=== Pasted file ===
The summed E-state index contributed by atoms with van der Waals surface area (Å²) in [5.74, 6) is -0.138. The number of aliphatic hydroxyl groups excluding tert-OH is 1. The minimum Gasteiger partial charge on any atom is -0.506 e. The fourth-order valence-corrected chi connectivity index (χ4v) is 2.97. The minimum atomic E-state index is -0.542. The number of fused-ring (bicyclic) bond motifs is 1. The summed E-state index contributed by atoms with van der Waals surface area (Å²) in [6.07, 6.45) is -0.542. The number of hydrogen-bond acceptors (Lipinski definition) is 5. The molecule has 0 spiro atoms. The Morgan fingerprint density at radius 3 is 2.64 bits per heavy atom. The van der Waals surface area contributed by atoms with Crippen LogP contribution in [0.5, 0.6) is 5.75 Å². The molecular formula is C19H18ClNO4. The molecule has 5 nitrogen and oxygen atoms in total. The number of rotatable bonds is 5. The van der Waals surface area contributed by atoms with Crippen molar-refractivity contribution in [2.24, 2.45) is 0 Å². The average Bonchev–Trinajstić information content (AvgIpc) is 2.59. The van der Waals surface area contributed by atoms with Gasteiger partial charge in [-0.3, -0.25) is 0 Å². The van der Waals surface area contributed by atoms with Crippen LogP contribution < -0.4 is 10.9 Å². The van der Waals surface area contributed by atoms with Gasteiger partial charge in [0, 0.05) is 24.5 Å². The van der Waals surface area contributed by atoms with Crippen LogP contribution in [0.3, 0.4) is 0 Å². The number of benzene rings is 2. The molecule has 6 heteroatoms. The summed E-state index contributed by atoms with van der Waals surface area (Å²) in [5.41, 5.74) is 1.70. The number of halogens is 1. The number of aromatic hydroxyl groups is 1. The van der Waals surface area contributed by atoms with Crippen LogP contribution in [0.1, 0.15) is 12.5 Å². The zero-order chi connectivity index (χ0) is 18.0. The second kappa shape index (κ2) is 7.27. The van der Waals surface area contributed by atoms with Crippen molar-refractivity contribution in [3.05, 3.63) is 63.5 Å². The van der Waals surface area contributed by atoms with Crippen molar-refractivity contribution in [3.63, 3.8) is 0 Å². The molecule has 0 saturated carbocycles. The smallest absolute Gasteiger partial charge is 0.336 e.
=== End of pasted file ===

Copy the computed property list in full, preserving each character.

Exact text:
The summed E-state index contributed by atoms with van der Waals surface area (Å²) in [5.74, 6) is -0.138. The number of aliphatic hydroxyl groups excluding tert-OH is 1. The minimum Gasteiger partial charge on any atom is -0.506 e. The fourth-order valence-corrected chi connectivity index (χ4v) is 2.97. The minimum atomic E-state index is -0.542. The number of fused-ring (bicyclic) bond motifs is 1. The summed E-state index contributed by atoms with van der Waals surface area (Å²) in [6.07, 6.45) is -0.542. The number of hydrogen-bond acceptors (Lipinski definition) is 5. The molecule has 0 spiro atoms. The Morgan fingerprint density at radius 3 is 2.64 bits per heavy atom. The van der Waals surface area contributed by atoms with Crippen LogP contribution in [0.5, 0.6) is 5.75 Å². The molecular formula is C19H18ClNO4. The molecule has 5 nitrogen and oxygen atoms in total. The number of rotatable bonds is 5. The van der Waals surface area contributed by atoms with Crippen molar-refractivity contribution in [2.24, 2.45) is 0 Å². The average Bonchev–Trinajstić information content (AvgIpc) is 2.59. The van der Waals surface area contributed by atoms with Gasteiger partial charge in [-0.3, -0.25) is 0 Å². The van der Waals surface area contributed by atoms with Crippen LogP contribution < -0.4 is 10.9 Å². The van der Waals surface area contributed by atoms with Gasteiger partial charge in [0, 0.05) is 24.5 Å². The van der Waals surface area contributed by atoms with Crippen LogP contribution in [0.3, 0.4) is 0 Å². The number of benzene rings is 2. The molecule has 6 heteroatoms. The summed E-state index contributed by atoms with van der Waals surface area (Å²) in [5.41, 5.74) is 1.70. The number of halogens is 1. The number of aromatic hydroxyl groups is 1. The van der Waals surface area contributed by atoms with Crippen LogP contribution in [0.1, 0.15) is 12.5 Å². The zero-order chi connectivity index (χ0) is 18.0. The second kappa shape index (κ2) is 7.27. The van der Waals surface area contributed by atoms with Crippen molar-refractivity contribution in [3.05, 3.63) is 63.5 Å². The van der Waals surface area contributed by atoms with Crippen molar-refractivity contribution in [3.63, 3.8) is 0 Å². The molecule has 0 saturated carbocycles. The smallest absolute Gasteiger partial charge is 0.336 e.